Contra Mozilla

Tuesday, September 30, 2014

Western Civilization and the University

So my boss sent me the proposed changes to the general requirements curriculum. This is largely because eh wants me to go to the hearing/planning meeting tomorrow and fight for keeping the 8 hours of science as being 4 hours each in two separate categories, to prevent students from just taking 8 hours of biology and skipping chemistry, physics, earth science, and physical sciences (all of which are in our department) altogether. FWIW, I think we should require 12 hours, with a sequence of 8 and then one more out of that sequence, but that's just me (and many other universities), but the next best option is to have two separate 4 hour sequences.

The biology department seems to have a desire to outright require a two-hour sequence.  This would virtually eliminate the chemistry/physics cashcows of physical science (and to a lesser extent, earth sciences) since neither class currently exists as a two-semester sequence, and most students would prefer the relatively easy intro biology courses to the relatively more difficult chemistry, physics, or even physical science counterparts. Such is inter-departmental politics.

Moving on, I noticed that among proposed changes was this gem: "3. Removal of Western Civilization as a history option in the required slot for General Studies Program; move Western Civilization to the elective area." As I understand it, this makes Western Civ an optional history class as opposed to a required one, albeit one which does still fill a requirement There is, after all, the requirement of "Any 1000-2000 level courses from the following Social Science disciplines: Anthropology, Economics, Geography, History, Leadership, Interdisciplinary Studies, Political Science, Psychology, Religion, Sociology or other Social Science areas: 9 hours" with  6 of those 9 hours being either a six-hour sequence in literature or a 6-hour sequence in history. US or World history is its own 3 hour category.

Under different circumstances, I would consider protesting this change. I think that the single most important course in history for a student to take is that of Western Civ, which is not generally covered in much depth once one enters post-secondary school. American History, or the History of the US, and World History are probably next, but the former at least has been covered (in theory) by the high schools. To banish Western Civ. to the lost realm of "electives,' even "elective which fulfill a requirement," is to deprive a great many students of their cultural heritage.

With that said, I know a number of the newer history profs and lecturers: one specialized in race relations in the south, and another in Middle Eastern History*. The former currently teaches Western Civ and frequently remarks that she is having to learn it all over again, having not really studied it much in the course of gaining a doctorate in history focusing on the history of the United States. Such is not an uncommon occurrence in history or really any field. Based on her conversations with me, she is doing a reasonably good job of trying to teach the material objectively, but then again she has mostly covered Egypt, Greece, and (pre-Constantine) Rome to this point. I can only hope that the attempts at a fair presentation continue through the medieval period. The Middle Eastern History specialist remarked to me that he did not even bother to apply to any school whose mascot was "the crusaders" or "the knights" or "the templars" or (gasp) "the saints," because they would obviously have a wrongheaded approach to teaching history in general and Middle Eastern, Islamic history in particular. This latter man is actually Jewish, but decidedly un-Western, perhaps even anti-Western** (though I suppose that any course he teaches about world history outside of the west is probably a thing of beauty, as he does put lots of effort into the preparation).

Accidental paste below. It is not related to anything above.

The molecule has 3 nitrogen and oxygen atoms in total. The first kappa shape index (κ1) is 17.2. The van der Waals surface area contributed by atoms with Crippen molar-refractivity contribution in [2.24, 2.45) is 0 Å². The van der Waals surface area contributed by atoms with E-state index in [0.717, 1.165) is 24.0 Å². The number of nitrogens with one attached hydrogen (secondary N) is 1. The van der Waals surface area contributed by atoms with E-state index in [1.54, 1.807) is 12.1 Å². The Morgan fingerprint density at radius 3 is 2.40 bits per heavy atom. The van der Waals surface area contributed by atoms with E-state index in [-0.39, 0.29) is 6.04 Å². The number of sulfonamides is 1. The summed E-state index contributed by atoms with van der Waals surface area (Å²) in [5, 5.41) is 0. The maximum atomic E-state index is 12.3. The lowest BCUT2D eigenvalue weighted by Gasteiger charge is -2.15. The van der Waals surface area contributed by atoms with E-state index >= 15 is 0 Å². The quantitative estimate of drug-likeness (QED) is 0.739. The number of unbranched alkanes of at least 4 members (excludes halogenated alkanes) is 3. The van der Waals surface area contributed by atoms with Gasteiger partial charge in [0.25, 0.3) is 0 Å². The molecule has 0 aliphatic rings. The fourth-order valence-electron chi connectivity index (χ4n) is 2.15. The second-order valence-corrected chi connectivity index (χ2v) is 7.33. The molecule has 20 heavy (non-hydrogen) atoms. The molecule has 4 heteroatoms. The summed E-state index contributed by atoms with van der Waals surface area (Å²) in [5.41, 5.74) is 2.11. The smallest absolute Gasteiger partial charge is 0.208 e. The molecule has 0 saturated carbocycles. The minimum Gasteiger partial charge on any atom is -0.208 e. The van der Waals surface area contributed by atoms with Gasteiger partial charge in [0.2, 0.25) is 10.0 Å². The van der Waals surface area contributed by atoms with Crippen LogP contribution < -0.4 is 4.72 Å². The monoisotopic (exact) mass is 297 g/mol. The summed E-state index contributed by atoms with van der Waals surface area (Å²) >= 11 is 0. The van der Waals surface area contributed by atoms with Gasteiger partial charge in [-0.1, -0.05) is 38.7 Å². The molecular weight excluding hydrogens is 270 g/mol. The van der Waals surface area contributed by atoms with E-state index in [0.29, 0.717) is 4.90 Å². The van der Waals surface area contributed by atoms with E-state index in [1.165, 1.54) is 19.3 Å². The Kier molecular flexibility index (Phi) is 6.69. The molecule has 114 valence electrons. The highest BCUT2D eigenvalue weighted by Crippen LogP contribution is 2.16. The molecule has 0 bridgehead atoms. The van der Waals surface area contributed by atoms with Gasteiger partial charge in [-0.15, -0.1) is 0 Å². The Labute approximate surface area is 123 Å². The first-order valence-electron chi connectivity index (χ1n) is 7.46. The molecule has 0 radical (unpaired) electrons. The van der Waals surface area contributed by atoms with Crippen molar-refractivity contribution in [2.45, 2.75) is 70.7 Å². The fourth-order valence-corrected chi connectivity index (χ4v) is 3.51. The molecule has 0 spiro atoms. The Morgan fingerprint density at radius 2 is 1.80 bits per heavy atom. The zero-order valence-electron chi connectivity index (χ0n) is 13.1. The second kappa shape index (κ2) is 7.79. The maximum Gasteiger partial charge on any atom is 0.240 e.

Being as I am at a state (read: secular) university, and being as these are the kinds of professors who largely work here, we may be doing the poor students a favor by sparing them a cynically taught version of Western Civ. Utter ignorance of one's cultural heritage is probably preferable to complete disdain of that heritage, especially if it is manufactured disdain.

*A third one is actually a convert to Catholicism, and wrote his dissertation on anti-Catholicism in the US, particularly during the mid 19th century ("Know Nothings" featured prominently). He would probably do a nice job of teaching Western Civ.

**But still a colleague and perhaps a friend no less.

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